Projectors

Home and business projectors are not the same. Find out how they differ from each other.

Different technologies: LCD and DLP

There are two main types of projectors available in the modern market; LCD (Liquid Crystal Display) and DLP (Digital Light Processing). Original projectors were based on CRT (Cathode Ray Tube) technology and weighed upwards of 15 kilograms, but they have since been made obsolete by newer technology and are rare nowadays.

LCD, introduced to the market before DLP, functions in a similar way to many rear projection televisions. A small, coloured LCD panel is placed in front of the projector's bulb and the image to be displayed is imposed on the LCD from a notebook, computer or other media device (DVD player, VCR etc). The bulb shines light through the LCD projecting the image into the lens and then out onto the screen. LCD projectors typically operate with three LCD panels, one for each primary colour (red, blue and green). Each panel displays only the parts of the image in its particular colour spectrum and the three images are melded into one via a prism just before the light hits the lens.

Sanyo PLV-Z5

DLP works in a different way. Rather than projecting the light through panels, it's thrown onto the projector chip (a Digital Micromirror Device) comprised of a million tiny mirrors on tiny little hinges. Each mirror represents a different pixel on the screen, and they rotate to direct the light into or away from the lens. In a single chip DLP array -- the most common -- white light from the bulb passing through a colour wheel hits the DMD (Digital Micromirror Device) chip and is reflected out through the lens onto the screen.

InFocus Play Big IN78

The colour wheel rotates, changing the colour of the light (red-green-blue) that reaches the DMD. The DMD regulates the amount of each colour in the image at that point in time. Unlike LCD, the image is not combined before it hits the lens. Instead, it relies on the speed of the colour wheel and how quickly each colour appears on screen. If it is fast enough, it can fool the human eye into seeing only on image, which looks as though it is combined. This all continues many times per second -- the higher the speed the better the image -- resulting in a moving projected picture.

The colour wheel may also include a white light filter to boost brightness. In a three chip DLP array the colour wheel is superfluous, with each colour reflected off its own DMD. While for many people DLP projectors are excellent, some are able to see the flashes of red, green and blue across the image, known as the Rainbow Effect. This effect is caused by the alternating colours not moving fast enough to fool the eye into believing it is one image. For those unlucky viewers, watching a DLP projected image is very distracting and headache inducing. If you are looking at getting a DLP projector you should watch it running and dart your eyes across the image to see if you experience this phenomenon before making your purchase. Some single-chip DLP projectors use a six-segment colour wheel to reduce the Rainbow Effect.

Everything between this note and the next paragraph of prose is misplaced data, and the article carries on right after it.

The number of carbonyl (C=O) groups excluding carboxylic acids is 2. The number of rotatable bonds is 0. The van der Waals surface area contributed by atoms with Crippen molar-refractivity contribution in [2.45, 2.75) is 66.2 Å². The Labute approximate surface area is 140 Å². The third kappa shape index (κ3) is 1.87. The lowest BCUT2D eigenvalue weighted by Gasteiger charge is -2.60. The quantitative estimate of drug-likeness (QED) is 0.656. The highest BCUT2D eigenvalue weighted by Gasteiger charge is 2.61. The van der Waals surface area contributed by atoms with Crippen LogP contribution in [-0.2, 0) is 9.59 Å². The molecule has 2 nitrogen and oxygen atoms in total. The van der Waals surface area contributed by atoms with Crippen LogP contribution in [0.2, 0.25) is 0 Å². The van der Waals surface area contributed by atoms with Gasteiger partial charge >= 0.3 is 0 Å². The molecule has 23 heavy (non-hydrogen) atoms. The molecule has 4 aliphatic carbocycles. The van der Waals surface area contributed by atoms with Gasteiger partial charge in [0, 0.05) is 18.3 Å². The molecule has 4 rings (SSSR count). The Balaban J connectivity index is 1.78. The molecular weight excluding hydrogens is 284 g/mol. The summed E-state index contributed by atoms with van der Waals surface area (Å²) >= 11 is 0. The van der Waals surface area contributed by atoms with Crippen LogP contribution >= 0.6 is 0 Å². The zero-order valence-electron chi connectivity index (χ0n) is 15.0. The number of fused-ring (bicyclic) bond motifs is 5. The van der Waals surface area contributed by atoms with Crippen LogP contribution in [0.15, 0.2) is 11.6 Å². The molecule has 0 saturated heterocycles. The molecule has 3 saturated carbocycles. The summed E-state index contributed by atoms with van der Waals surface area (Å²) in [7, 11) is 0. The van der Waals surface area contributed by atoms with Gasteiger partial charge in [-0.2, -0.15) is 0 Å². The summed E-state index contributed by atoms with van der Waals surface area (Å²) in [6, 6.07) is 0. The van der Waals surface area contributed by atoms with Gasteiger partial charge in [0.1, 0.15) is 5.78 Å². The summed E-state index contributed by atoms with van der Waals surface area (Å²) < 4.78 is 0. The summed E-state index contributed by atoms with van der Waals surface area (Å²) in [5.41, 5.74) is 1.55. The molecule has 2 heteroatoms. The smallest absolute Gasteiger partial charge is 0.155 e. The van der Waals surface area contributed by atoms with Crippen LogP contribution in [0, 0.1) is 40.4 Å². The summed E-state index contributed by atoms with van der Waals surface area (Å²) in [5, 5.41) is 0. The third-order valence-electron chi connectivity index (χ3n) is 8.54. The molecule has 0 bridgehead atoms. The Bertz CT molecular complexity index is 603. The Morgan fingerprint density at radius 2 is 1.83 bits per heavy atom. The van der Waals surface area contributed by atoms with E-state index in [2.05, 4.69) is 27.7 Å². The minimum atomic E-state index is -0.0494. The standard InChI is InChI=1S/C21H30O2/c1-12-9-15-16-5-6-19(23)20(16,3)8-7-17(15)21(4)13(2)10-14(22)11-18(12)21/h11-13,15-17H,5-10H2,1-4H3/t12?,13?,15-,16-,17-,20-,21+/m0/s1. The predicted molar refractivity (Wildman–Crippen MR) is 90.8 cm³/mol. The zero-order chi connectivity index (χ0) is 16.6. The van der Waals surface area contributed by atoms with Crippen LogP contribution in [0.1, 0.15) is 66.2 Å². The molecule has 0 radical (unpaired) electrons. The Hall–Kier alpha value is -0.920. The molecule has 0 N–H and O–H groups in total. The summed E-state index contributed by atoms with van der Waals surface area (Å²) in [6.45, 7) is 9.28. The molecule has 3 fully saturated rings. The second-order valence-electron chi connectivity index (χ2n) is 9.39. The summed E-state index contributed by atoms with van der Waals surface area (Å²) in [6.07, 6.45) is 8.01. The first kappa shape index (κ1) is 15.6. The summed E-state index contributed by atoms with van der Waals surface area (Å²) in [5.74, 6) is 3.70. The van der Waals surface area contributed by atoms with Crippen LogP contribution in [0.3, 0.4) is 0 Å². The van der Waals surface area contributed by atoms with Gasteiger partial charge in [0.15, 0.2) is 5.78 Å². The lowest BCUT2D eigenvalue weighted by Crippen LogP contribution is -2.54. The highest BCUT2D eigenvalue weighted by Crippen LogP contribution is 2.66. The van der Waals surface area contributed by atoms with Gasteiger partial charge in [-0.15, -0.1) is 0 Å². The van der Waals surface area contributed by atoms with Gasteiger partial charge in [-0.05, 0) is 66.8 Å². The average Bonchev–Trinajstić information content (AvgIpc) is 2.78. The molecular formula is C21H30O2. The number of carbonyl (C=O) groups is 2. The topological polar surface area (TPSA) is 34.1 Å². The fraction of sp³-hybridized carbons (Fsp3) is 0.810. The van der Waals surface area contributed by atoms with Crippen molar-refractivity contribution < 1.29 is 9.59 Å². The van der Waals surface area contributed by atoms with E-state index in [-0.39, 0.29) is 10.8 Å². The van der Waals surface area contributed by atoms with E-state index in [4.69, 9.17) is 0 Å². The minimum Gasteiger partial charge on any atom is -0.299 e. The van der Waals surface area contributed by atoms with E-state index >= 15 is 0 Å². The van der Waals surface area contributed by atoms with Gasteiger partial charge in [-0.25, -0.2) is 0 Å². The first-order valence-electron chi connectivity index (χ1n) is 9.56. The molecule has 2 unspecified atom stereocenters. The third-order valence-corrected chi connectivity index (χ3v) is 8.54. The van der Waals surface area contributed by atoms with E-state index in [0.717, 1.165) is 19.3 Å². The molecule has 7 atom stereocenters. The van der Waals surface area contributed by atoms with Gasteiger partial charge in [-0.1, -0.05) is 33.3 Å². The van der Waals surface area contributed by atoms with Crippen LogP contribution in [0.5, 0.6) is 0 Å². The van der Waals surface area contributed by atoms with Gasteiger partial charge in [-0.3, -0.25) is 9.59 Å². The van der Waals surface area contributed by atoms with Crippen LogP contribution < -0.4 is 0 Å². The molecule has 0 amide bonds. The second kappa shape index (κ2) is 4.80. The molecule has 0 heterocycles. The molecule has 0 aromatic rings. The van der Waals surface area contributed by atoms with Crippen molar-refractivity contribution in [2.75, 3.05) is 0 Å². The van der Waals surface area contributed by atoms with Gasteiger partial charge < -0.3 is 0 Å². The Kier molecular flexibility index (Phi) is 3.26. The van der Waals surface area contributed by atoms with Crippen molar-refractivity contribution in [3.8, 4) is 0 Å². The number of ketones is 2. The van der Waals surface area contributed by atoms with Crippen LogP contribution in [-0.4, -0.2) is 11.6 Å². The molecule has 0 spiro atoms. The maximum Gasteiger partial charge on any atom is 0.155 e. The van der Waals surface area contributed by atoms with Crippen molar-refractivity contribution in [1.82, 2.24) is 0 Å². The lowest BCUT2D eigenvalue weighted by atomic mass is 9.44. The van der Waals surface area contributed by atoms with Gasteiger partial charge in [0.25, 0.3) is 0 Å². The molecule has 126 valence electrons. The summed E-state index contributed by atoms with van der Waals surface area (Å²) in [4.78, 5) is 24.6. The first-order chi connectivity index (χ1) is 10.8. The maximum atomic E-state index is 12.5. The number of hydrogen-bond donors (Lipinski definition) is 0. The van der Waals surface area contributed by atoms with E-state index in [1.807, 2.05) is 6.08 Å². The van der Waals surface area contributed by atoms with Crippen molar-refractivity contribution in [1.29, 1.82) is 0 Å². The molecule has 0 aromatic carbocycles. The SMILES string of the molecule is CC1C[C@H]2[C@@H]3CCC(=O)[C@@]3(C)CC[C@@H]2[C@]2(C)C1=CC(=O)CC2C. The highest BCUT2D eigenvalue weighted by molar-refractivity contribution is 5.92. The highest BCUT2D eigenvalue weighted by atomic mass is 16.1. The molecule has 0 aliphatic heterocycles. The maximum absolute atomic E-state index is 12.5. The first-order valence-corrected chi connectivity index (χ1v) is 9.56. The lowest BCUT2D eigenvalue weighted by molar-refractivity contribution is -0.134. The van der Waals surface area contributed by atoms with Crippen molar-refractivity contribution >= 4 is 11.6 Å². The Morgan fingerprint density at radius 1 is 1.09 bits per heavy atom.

The Rainbow Effect

LCoS (Liquid Crystal on Silicon) is a third technology, but as yet it has not achieved the economies of scale to make it a viable alternative. In LCoS an image is reflected off a mirror through the lens and onto the screen. LCoS projectors typically operate at a higher resolution and are more expensive.

Keep up with the latest tech news, reviews and previews by subscribing to the Good Gear Guide newsletter.

Dave Jansen

Good Gear Guide

2 Comments

Hot.com.au

1

They keep getting cheaper

It's amazing to see how much projector pricing has dropped in the last few years. This article was only written in 2007, and the pricing is a little out of date - you can now get great <a href="http://www.hot.com.au/projectors/home/">Full HD home cinema projectors</a> from retailers for a mere $2,500 (as of Feb 2010). I look forward to your next update guys!

Anonymous

2

BenQ Projectors

DLP stoped working on my W5000, benQ do not have parts in stock and have had it for 4 weeks and still have not returned it to me, the Benq 2 year repair warranty is a joke.
I live in Australia.
No NOT BUY unless a REPLACEMENT Warranty is given

Comments are now closed.

Most Popular Reviews

Follow Us

Best Deals on GoodGearGuide

Shopping.com

Latest News Articles

Resources

GGG Evaluation Team

Kathy Cassidy

STYLISTIC Q702

First impression on unpacking the Q702 test unit was the solid feel and clean, minimalist styling.

Anthony Grifoni

STYLISTIC Q572

For work use, Microsoft Word and Excel programs pre-installed on the device are adequate for preparing short documents.

Steph Mundell

LIFEBOOK UH574

The Fujitsu LifeBook UH574 allowed for great mobility without being obnoxiously heavy or clunky. Its twelve hours of battery life did not disappoint.

Andrew Mitsi

STYLISTIC Q702

The screen was particularly good. It is bright and visible from most angles, however heat is an issue, particularly around the Windows button on the front, and on the back where the battery housing is located.

Simon Harriott

STYLISTIC Q702

My first impression after unboxing the Q702 is that it is a nice looking unit. Styling is somewhat minimalist but very effective. The tablet part, once detached, has a nice weight, and no buttons or switches are located in awkward or intrusive positions.

Latest Jobs

Shopping.com

Don’t have an account? Sign up here

Don't have an account? Sign up now

Forgot password?